Clear Channel and Capital could start industry fireworks

The bill has become an Act. Now journalists and MPs can take a breather from media ownership and concentrate on the serious matter of political reporting and the BBC; and the rest of us can have fun betting on takeover victors and victims, writes Claire Beale.

The first thing to bear in mind is that the passing of the Communications Act into law is unlikely to be met with a bunfight of activity. The ad climate and the stock market rating of media companies won't encourage immediate action, even if the new Act were clearer on the chances of greenlight success. As it is, the letter of the new legislation is blurred enough to ensure the majority of likely deals will face tough scrutiny from the regulators, underpinned by the late arrival in the bill of the public interest test on media plurality.

So expect much chest puffing and little cheque writing from home-grown media companies. As for the global media giants whose shadow drove fear into the hearts of the self-appointed guardians of domestic media culture, the recent deregulation in US media ownership rules has provided an early distraction for those hungry for growth; the small UK fry can simmer for a while yet.

But there's plenty to relish now from the prospect of consolidation and the radio industry is already setting the wick for its own consolidation fireworks, with the sniping between Capital Radio and Clear Channel proving an early side-show. The US radio giant Clear Channel (best known here for its ownership of the More O'Ferrall Adshel outdoor business) has long paraded its hunger for expansion and radio's choicest brand, Capital, is a key target. But Clear Channel's international chief, Roger Parry, and Capital's David Mansfield have already entered face-off mode.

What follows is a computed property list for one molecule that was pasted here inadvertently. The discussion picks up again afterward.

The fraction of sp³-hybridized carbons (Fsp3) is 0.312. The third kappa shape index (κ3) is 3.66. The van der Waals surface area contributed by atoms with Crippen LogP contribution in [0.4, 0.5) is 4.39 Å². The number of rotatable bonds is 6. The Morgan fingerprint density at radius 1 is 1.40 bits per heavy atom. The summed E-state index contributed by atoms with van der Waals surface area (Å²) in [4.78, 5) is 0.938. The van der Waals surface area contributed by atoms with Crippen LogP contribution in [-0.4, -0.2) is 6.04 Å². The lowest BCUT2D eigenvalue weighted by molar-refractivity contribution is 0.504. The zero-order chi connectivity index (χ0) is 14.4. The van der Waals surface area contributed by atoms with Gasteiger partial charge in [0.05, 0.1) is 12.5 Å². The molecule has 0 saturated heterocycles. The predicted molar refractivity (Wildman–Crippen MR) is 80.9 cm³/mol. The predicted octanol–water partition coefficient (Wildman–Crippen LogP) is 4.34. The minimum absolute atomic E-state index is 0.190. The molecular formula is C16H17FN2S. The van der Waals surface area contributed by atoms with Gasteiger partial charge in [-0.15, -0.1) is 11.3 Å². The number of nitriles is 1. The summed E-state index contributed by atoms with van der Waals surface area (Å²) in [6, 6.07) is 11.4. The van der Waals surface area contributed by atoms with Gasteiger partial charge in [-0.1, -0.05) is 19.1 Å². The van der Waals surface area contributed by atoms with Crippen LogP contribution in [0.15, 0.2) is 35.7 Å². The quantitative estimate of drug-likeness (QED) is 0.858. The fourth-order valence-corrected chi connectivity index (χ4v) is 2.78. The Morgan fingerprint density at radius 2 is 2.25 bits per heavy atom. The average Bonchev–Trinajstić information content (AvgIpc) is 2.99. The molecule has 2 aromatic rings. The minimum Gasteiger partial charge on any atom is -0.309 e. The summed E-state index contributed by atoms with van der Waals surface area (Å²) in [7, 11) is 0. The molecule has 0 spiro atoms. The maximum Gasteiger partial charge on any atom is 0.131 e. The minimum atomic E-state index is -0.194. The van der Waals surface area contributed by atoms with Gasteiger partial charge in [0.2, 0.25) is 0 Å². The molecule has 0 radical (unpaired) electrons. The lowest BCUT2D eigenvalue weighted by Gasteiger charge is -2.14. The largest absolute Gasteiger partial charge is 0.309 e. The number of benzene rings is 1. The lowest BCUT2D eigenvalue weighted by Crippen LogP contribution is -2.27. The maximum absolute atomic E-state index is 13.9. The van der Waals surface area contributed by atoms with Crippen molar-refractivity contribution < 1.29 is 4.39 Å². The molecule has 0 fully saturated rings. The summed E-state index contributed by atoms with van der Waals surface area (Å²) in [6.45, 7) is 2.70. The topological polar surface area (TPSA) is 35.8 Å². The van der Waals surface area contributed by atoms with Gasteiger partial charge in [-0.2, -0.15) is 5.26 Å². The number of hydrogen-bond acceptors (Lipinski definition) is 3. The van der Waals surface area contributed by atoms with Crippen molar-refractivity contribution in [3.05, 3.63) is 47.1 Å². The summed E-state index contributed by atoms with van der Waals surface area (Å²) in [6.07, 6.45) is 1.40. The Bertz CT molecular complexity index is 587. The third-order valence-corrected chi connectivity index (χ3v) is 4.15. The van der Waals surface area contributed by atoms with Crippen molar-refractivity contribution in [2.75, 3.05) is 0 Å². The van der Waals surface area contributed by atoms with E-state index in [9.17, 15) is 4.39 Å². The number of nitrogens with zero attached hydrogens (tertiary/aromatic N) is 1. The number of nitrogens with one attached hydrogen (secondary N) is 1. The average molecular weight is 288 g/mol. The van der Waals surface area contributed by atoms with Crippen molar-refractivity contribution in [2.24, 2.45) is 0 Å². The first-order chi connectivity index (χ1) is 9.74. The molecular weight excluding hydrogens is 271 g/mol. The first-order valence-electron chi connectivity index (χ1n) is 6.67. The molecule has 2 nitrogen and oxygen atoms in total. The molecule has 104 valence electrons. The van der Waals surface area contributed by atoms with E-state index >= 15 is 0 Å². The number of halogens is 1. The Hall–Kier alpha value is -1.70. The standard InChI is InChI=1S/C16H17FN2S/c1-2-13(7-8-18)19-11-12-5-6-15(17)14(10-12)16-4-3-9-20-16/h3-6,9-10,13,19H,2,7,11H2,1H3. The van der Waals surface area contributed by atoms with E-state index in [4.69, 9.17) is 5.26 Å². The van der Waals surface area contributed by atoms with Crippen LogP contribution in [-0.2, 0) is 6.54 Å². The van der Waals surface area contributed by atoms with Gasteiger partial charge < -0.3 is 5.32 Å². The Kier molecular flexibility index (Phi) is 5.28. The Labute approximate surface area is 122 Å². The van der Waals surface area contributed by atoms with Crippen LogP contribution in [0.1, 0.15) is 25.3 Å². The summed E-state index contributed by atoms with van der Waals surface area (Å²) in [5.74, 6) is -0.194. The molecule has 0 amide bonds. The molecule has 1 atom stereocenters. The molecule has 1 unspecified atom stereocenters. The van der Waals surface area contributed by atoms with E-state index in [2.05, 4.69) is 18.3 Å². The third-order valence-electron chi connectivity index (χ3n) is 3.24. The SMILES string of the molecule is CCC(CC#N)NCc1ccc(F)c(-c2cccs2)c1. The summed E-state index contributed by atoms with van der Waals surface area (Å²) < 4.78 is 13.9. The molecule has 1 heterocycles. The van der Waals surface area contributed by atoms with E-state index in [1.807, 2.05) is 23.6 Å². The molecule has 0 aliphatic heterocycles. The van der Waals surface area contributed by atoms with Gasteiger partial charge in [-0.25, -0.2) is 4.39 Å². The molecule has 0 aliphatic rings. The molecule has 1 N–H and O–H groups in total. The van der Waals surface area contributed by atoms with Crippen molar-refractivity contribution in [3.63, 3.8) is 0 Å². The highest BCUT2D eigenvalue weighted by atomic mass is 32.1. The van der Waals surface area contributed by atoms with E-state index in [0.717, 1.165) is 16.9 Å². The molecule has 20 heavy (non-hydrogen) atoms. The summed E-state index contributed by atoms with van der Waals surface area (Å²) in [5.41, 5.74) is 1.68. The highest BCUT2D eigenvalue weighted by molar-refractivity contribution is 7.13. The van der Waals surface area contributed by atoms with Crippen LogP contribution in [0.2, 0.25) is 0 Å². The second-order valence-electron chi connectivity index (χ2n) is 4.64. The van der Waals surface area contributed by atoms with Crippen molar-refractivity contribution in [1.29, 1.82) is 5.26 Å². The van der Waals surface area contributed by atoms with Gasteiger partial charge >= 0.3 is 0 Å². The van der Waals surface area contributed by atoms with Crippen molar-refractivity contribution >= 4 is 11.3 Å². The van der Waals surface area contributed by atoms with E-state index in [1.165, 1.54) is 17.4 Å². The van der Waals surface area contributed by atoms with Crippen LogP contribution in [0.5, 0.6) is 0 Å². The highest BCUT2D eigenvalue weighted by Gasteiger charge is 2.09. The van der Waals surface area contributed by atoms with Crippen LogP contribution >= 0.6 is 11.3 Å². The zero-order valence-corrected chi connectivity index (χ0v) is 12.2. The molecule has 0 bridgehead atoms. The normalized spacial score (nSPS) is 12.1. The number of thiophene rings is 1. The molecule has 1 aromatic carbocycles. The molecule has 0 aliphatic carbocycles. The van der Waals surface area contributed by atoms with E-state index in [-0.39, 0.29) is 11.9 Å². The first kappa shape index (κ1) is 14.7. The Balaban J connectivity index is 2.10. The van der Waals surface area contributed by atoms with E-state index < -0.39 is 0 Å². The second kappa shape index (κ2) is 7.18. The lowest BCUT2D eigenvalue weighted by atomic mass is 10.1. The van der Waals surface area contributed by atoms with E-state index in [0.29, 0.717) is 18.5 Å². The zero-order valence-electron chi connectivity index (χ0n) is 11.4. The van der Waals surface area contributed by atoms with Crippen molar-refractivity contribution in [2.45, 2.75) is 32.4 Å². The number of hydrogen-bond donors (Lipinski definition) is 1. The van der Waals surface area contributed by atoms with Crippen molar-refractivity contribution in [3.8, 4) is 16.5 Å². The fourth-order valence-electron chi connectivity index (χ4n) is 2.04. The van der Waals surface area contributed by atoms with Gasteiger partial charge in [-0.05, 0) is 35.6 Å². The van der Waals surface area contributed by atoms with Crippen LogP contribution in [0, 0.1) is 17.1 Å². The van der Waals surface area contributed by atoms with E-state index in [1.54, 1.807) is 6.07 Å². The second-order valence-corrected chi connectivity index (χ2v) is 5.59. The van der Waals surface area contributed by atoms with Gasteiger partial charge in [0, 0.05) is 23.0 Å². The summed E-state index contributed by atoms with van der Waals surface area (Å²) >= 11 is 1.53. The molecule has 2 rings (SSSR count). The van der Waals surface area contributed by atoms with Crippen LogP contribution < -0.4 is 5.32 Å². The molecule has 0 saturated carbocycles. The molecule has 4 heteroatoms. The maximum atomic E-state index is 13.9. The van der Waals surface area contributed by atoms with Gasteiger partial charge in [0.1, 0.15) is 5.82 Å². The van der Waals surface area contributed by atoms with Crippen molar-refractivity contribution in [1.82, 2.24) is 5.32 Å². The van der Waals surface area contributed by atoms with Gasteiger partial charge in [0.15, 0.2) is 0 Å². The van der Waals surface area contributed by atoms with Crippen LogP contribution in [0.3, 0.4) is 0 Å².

At the Birmingham Radio Festival a couple of weeks ago, Mansfield smartly batted back any suggestion that Clear Channel would be a welcome purchaser. Which rebuff the silver-tongued Parry likened to "Ann Widdecombe turning down a date with Brad Pitt".

Mansfield (a leather-jacketed Pink Floyd fan whose passion for his medium suits him like a black crew neck), battling the ad recession and the audience fallout from a fuzzy editorial strategy at Capital, seems at first glance the underdog; Parry (slick, braced and tied charmer, a media darling who would complement any boardroom, any industry) has the deep resources of the mighty Clear Channel to plunder in the name of European expansion.

So on the one side you have Capital, synonymous with London and the owner of local stations ingrained into the culture of their region. On the other, the US media giant whose founder famously claimed Clear Channel is in the business of "selling hamburgers and Fords". Culturally they couldn't be further apart and while the war of words may simply be pre-negotiation posturing, any Clear Channel advance on Capital will test the spirit of the Act to its limit. Place your bets and take your seats.

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